Content creator Claire Ateku has a wash day every three to four weeks and deep conditions every time. She swears by this mask from Aunt Jackie’s, a restorative treatment that uses ingredients like shea butter, extra-virgin olive oil, and keratin to strengthen hair. The mask uses a mix of humectants and emollients to moisturize and keep moisture locked in the hair.
Best deep conditioner for strengthening 4C hair
Everett prefers thinner conditioners for 4C hair that still offer lots of moisture. “They are uniquely capable of getting inside the open shaft when your hair is wet,” she says of the thinner consistency, which is able to penetrate the hair shaft better than formulas with thicker consistency. She’s a fan of this one in particular from Essations, which she says is “a very deep mask that really goes in and penetrates the hair.” A blend of honey, almond, and keratin, it deeply nourishes hair and strengthens it too.
Best deep conditioner for reducing split ends
If you’re dealing with split ends, this mask from TGIN is a must-try, says Aboyowa Wood, a content creator who specializes in 4C hair. “This mask contains humectants, emollients, and plant extracts that help keep natural hair strong, healthy, and conditioned,” she says. The mask also contains black honey, which heals the hair, and coconut to moisturize, and also makes detangling an easier feat.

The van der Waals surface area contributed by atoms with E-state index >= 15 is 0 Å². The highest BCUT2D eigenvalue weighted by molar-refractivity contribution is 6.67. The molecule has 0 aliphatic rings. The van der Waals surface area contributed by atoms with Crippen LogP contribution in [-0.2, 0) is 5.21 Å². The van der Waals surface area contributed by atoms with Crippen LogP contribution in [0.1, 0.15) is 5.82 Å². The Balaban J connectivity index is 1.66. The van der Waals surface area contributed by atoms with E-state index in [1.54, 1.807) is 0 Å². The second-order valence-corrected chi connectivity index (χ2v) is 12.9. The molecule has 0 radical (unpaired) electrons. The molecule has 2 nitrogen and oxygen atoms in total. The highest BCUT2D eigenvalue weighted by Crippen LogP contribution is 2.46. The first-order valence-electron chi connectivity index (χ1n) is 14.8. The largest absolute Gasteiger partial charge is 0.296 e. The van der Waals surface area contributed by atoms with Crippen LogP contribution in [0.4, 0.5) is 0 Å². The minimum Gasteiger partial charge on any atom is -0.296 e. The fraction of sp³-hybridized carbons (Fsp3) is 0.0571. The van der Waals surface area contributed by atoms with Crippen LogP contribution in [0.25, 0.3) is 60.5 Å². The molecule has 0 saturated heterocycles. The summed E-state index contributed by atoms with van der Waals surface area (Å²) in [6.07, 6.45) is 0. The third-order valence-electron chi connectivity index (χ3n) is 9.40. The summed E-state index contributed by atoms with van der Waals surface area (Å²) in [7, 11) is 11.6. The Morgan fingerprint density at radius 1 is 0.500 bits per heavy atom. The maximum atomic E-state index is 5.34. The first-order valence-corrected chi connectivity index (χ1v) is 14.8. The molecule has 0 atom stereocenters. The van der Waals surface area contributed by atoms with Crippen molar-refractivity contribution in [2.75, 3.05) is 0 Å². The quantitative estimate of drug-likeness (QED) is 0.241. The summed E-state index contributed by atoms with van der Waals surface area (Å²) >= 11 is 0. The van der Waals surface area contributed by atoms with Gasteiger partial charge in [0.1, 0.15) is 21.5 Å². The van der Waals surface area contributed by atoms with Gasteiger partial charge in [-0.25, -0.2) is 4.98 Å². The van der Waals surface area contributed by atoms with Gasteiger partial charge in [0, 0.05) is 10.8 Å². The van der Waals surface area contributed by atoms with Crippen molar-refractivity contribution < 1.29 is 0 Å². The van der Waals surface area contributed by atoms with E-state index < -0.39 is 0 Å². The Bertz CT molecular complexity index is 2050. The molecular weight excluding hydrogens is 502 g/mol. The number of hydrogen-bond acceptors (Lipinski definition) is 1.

Best deep conditioner for dry, 4C hair
Formulated for particularly dry hair, Nicole Newland, a celebrity hairstylist, likes this mask for people with 4C textures who are looking for an intense hit of moisture. It contains deeply moisturizing ingredients like coconut oil, coconut milk, mango, and murumuru butters, which make hair softer and more manageable. For the best results, work it thoroughly into drenched hair, and then let it sit for three to five minutes before rinsing it all out. If you want the mask to penetrate even deeper, cover your hair with a shower cap to activate its ingredients further.